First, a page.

WSJ: Apartment Values on Rise, and Rents Up With Them

From an article in the October 26, 2011 Wall Street Journal:

At the end of the third quarter, 5.6% of the nation’s apartments were vacant, down from 5.9% in the second quarter, and the lowest level since 2006, according to Reis Inc., a real-estate data service…

Effective rents, which include landlord discounts in some markets, rose to $1,004 a month in the third quarter, up 2.3% from a year earlier, according to Reis. Of the 82 major markets that Reis tracks, only Las Vegas saw rents decline compared with a year earlier.

Forecasters say rent increases could slow or stop if the economy weakens further. But for now, these trends are producing outsized returns for real-estate companies, compared with other commercial-property classes…

The apartment sector has been insulated from high unemployment because it continues to inhabit a sweet spot in the economy created by demographic factors and the anemic home sales market. The U.S. is expected to see 1.5 million rental household formations in 2011, a record year, according to Green Street. (emphasis editor’s)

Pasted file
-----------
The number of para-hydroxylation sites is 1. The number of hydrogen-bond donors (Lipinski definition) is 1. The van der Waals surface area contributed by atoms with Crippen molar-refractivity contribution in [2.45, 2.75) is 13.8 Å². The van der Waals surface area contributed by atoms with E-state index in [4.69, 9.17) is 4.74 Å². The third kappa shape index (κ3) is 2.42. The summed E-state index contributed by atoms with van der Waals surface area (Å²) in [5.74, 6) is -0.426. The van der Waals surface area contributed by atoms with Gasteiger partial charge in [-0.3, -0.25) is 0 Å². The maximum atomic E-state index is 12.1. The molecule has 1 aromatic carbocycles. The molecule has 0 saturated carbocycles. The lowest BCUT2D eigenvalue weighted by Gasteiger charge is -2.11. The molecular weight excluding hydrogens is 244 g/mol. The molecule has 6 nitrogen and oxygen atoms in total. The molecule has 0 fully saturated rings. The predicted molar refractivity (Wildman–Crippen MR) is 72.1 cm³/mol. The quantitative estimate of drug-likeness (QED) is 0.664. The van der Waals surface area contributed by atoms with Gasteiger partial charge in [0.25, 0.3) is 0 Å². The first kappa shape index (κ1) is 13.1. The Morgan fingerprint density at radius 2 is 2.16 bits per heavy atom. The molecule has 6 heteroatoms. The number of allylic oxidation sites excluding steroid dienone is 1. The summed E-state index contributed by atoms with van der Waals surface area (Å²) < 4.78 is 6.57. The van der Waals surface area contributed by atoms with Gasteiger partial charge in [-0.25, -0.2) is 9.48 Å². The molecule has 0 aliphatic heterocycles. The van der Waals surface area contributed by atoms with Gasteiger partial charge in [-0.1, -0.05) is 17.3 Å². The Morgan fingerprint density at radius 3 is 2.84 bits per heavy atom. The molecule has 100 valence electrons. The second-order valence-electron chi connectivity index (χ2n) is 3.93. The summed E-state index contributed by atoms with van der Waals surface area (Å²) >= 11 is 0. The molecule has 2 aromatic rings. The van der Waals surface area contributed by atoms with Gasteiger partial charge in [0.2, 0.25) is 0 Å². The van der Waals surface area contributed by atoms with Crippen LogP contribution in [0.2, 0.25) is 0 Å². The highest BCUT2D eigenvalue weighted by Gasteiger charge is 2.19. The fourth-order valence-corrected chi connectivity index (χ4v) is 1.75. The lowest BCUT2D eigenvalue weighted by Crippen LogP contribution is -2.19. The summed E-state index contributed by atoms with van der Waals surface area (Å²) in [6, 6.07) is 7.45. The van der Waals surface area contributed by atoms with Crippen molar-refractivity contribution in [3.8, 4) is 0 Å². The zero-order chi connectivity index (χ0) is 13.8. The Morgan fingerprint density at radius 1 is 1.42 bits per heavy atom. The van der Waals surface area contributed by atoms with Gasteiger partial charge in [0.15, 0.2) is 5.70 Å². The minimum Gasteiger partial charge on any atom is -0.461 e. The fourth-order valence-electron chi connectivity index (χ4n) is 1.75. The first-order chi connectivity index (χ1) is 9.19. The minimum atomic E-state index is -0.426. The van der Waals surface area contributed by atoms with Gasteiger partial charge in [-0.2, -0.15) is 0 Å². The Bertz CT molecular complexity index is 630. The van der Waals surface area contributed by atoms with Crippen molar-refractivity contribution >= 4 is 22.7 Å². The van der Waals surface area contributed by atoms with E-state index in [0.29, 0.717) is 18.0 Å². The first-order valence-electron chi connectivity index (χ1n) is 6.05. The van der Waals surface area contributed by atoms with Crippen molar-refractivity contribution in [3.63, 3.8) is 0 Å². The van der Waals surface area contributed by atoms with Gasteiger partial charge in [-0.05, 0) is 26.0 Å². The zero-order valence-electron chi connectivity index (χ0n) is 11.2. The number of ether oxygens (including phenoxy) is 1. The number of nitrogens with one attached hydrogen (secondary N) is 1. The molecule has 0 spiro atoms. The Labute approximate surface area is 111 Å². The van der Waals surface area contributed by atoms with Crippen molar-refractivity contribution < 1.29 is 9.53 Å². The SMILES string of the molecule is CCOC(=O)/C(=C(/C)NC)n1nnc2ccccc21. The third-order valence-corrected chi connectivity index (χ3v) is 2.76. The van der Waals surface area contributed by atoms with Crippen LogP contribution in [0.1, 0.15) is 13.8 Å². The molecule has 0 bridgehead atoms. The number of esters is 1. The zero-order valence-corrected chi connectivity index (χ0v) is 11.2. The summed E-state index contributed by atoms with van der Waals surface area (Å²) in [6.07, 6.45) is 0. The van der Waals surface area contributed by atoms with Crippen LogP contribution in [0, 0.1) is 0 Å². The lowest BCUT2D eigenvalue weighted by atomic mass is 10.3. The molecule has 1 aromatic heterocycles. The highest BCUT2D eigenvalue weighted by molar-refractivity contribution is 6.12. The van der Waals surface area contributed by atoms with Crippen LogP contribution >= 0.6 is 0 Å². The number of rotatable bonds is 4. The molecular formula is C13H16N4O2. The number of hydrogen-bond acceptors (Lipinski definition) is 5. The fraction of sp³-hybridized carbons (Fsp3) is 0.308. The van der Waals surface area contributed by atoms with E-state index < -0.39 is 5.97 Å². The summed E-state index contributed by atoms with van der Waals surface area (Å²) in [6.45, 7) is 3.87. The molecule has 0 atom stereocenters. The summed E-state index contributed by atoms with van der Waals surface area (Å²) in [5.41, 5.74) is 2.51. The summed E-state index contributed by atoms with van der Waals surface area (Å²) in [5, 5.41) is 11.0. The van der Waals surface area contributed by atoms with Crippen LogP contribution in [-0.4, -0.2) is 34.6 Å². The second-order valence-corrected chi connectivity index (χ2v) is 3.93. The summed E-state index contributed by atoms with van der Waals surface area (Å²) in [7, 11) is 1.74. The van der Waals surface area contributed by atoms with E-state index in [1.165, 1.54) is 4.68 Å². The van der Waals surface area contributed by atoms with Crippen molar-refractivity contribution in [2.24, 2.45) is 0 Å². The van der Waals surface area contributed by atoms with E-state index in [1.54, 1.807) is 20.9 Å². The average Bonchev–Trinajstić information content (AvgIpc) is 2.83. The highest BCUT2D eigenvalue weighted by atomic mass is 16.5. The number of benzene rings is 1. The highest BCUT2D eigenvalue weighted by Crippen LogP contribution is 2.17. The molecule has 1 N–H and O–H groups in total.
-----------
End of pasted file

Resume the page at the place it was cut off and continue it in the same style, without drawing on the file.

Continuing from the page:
The main reason for the rental increase is a faster-than-expected decline in the home ownership rate, according to Green Street. The nation’s rate came in at 66% in the second quarter, down from 66.4% in the first quarter and 66.9% in the second quarter a year ago, according to the Census Bureau.

Some industry watchers say the rate could fall to as low as 60%. Each 1% decline in the home-ownership rate represents the movement of one million households to rentals…

If another recession hits and unemployment rises, millions of renters could likely double up or move home with their parents, putting a crimp in demand. “People just aren’t going to write bigger and bigger rent checks into infinity,” warns Andrew McCulloch a Green Street analyst.

The high rents are also being supported by a lack of new supply. Developers have scrambled to launch new projects, but most of them won’t start hitting the market until late 2012. Roughly 8,200 new apartments hit the market in the third quarter, the second lowest number since Reis began tracking data in 1999.